If You Get Divorced, You Might Be Forced to Take a Parenting Class
Divorce is sometimes shocking, and nearly always unpleasant — there’s sort of no way around it, right? But what I found most shocking and unpleasant about my already heartbreaking divorce process was that as part of it, I’d have to attend parenting workshops in order to get a judge to ever sign off on it. Um, excuse me?
Don’t get me wrong, I’m no super-mom. But being told I needed to attend a workshop for moms and dads to learn how to improve my skills was — at best — a little insulting. After all, just because two people decide not to stay in a romantic relationship together, it doesn’t mean they can’t be wonderful, admirable parents who raise happy, successful, and wholesome kids. And just because a person has decided to end his or her marriage, it doesn’t necessarily mean he or she had been doing anything wrong as a parent.
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I live in a state (Massachusetts) where a two-day parenting workshop is mandatory for all people wishing to legalize a divorce. I finally took the classes last week, and while I was embarrassed and annoyed about going —and had been dreading the whole ordeal for weeks after I registered — I found out that it wasn’t so bad, and that some of my feelings about the process were unwarranted. Here’s why.
Why divorced parenting classes aren’t all that bad
Spending time solely focused on your parenting skills is useful, no matter how you slice it. We (all moms and dads) spend so much time being parents that we don’t often get time to sit back and think about how we’re doing based on no one else’s opinions but our own. Sure, you can be annoyed at the strict laws that told you that you’d have to brush up on your skills — but is that really such a bad thing to spend some time doing? You don’t even have to agree with what’s said during the seminars; just spending time reflecting in your own mind about your own family is a positive thing, I slowly came to realize. All parents could use a general “checkup” on how things are going, whether they feel like admitting it or not.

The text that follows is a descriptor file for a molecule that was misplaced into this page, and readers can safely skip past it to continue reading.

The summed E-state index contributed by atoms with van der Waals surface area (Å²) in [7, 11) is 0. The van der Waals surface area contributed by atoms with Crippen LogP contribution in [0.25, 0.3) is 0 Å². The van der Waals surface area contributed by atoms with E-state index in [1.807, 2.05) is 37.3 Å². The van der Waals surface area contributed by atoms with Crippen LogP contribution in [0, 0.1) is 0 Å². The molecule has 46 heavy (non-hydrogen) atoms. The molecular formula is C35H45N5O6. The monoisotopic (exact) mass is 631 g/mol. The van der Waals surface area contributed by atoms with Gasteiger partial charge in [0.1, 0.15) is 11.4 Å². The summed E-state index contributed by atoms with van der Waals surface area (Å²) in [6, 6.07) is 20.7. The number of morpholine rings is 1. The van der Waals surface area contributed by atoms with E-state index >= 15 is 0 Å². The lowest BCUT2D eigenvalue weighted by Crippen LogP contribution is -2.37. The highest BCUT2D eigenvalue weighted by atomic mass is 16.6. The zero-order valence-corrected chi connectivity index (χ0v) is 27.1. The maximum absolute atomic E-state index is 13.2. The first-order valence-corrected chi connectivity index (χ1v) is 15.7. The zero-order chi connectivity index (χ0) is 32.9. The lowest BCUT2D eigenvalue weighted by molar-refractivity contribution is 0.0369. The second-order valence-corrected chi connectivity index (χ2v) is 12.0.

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It was helpful to hear other parents talk. We all need a listening ear, or someone to say “Hey, me too!” during a stressful life event — and as stressful life events go, divorce is up there at the top. Who better to understand what you’re going through better than others who are also wading through it as well, even if they’re total strangers? Sure, all of our lives and marriages and families were different, but none of us was in any position to judge each other, so there was an unspoken camaraderie right from the start. While I didn’t get to even a first-name basis with any of the other parents in my class, I appreciated their opinions and their stories. It really helped to hear how we were all surviving such a tough life moment.
Divorce is hard on kids, even if they don’t show it. Even if your kids are very young, or nearly-adults, a divorce makes some sort of impact on their lives. So while your child may not cry or get angry at you about the divorce, he or she may show the effects the upheaval is having in a whole host of other ways. For young children, it may be reverting back into bedwetting after being potty trained, or having a harder time separating from one parent when he or she leaves for work; for older kids, it may be getting obsessive about schoolwork or hobbies, spending much more time outside the home, or suddenly swapping groups of friends. Even if your child isn’t exhibiting any big changes in his behavior, I’d now know what to look for that may indicate a problem down the road. Arming myself with that info was indisputably a great thing for me and my son.
While I dragged my feet signing up for my divorced parenting workshops, I left feeling slightly better about the situation. Divorce is hard enough as it is for everyone involved and a little extra support along the way — especially for your kids —is helpful.
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